Nano technology has hit new heights as researchers at Turf's University claim to have built the world's smallest motor made of one single molecule.
The motor, which has been submitted to the Guinness World Records, is measured at 1 nanometer across, which multiplied by about 60,000 equates to the width of a human hair thread.
The research led by Charlie Sykes, associate professor of Chemistry at Tufts, found that a single molecule can be powered by a beam of electrons from an electron microscope.
This is the first of its kind according to Sykes. There has been significant progress in the construction of molecular motors powered by light and by chemical reactions, but this is the first time that electrically-driven molecular motors have been demonstrated, despite a few theoretical proposals, he said. We have been able to show that you can provide electricity to a single molecule and get it to do something that is not just random.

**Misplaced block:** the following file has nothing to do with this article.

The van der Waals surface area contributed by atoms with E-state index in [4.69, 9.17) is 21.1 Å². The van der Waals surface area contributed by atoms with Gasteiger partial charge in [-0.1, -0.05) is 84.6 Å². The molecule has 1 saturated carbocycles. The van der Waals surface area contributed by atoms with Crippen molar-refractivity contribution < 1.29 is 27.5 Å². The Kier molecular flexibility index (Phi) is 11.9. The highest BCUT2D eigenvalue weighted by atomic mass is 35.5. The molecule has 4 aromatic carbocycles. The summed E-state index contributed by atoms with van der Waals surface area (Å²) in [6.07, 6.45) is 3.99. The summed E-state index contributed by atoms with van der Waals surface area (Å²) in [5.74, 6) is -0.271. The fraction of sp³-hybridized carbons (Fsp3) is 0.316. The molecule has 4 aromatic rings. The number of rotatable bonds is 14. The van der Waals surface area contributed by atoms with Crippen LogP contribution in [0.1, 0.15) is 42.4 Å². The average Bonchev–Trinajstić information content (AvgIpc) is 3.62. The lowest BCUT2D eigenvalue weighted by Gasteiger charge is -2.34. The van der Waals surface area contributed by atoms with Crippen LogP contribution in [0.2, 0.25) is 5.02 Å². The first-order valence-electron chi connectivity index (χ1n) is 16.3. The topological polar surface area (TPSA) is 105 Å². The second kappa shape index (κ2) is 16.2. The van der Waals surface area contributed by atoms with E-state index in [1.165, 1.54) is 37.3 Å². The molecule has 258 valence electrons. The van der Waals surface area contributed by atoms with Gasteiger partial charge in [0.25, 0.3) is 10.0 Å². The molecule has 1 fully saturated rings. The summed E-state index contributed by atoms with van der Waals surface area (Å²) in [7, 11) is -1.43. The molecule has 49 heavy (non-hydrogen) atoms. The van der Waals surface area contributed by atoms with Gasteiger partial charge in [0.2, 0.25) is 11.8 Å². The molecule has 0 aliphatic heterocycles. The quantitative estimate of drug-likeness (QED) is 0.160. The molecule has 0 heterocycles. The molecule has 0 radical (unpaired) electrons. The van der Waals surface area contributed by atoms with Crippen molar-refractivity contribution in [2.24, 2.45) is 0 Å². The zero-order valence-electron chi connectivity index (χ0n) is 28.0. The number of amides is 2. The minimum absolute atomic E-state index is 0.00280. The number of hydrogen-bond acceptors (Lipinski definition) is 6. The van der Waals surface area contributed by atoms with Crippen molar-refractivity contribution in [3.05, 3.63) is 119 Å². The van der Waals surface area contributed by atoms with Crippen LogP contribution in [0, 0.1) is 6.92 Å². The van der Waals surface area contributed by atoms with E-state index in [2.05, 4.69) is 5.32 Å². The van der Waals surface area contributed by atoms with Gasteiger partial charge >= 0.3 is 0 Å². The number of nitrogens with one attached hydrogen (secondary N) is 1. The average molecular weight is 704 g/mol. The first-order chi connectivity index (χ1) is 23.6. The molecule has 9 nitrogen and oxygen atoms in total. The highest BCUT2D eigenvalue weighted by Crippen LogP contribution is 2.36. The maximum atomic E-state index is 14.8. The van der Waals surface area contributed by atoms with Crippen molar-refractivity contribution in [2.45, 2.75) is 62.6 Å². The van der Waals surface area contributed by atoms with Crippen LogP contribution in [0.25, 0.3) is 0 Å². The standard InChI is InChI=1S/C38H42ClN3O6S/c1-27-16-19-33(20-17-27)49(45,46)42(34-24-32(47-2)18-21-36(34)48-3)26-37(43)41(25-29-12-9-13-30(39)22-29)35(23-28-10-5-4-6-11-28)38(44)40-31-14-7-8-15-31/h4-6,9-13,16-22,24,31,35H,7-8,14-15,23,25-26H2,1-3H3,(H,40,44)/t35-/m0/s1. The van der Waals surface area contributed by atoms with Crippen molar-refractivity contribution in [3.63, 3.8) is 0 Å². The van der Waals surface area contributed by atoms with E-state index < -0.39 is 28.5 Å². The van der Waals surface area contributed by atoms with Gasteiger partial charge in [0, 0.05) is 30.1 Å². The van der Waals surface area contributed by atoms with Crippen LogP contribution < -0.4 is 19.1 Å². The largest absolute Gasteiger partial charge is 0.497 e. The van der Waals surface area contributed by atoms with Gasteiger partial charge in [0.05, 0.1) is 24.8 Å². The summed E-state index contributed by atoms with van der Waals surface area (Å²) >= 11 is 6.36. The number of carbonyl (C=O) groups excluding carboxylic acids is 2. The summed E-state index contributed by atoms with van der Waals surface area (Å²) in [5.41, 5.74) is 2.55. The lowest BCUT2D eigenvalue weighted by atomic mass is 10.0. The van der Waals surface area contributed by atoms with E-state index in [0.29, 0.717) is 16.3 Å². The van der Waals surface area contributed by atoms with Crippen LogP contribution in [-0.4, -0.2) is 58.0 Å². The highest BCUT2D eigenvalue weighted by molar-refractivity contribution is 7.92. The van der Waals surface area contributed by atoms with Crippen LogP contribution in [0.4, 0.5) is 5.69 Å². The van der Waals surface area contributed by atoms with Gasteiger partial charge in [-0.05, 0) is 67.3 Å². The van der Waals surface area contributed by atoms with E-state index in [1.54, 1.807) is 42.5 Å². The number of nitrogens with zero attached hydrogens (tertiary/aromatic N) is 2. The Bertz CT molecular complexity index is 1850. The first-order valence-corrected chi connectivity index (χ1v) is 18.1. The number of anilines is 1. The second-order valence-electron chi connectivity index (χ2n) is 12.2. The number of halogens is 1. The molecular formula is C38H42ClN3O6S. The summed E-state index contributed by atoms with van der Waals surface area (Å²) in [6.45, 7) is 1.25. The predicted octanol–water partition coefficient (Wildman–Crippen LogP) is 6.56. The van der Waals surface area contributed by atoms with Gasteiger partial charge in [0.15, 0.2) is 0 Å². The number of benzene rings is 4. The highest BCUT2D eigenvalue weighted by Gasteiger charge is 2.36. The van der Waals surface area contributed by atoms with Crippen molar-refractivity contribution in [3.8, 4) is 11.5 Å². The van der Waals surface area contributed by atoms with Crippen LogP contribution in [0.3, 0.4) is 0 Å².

The team of researchers used a state of the art, low temperature scanning tunneling microscope, to control a molecular motor with electricity. They found that by controlling the temperature of the molecule they could directly impact its rotation.
Temperatures around 5 Kelvin (K), or about minus 450 degrees Fahrenheit (ºF), proved to be the ideal to track the motor's motion. At this temperature, the Tufts researchers were able to track all of the rotations of the motor and analyze the data.
The researchers did struggle on the higher temperatures as the motor spins much harder which makes it difficult to control the rotation.
Once we have a better grasp on the temperatures necessary to make these motors function, there could be real-world application in some sensing and medical devices which involve tiny pipes, Sykes said adding that friction of the fluid against the pipe walls increases at these small scales, and covering the wall with motors could help drive fluids along.
Coupling molecular motion with electrical signals could also create miniature gears in nanoscale electrical circuits; these gears could be used in miniature delay lines, which are used in devices like cell phones, Sykes said.
The new motor could potentially create a new class of devices that could be used in applications ranging from medicine to engineering, according to the study.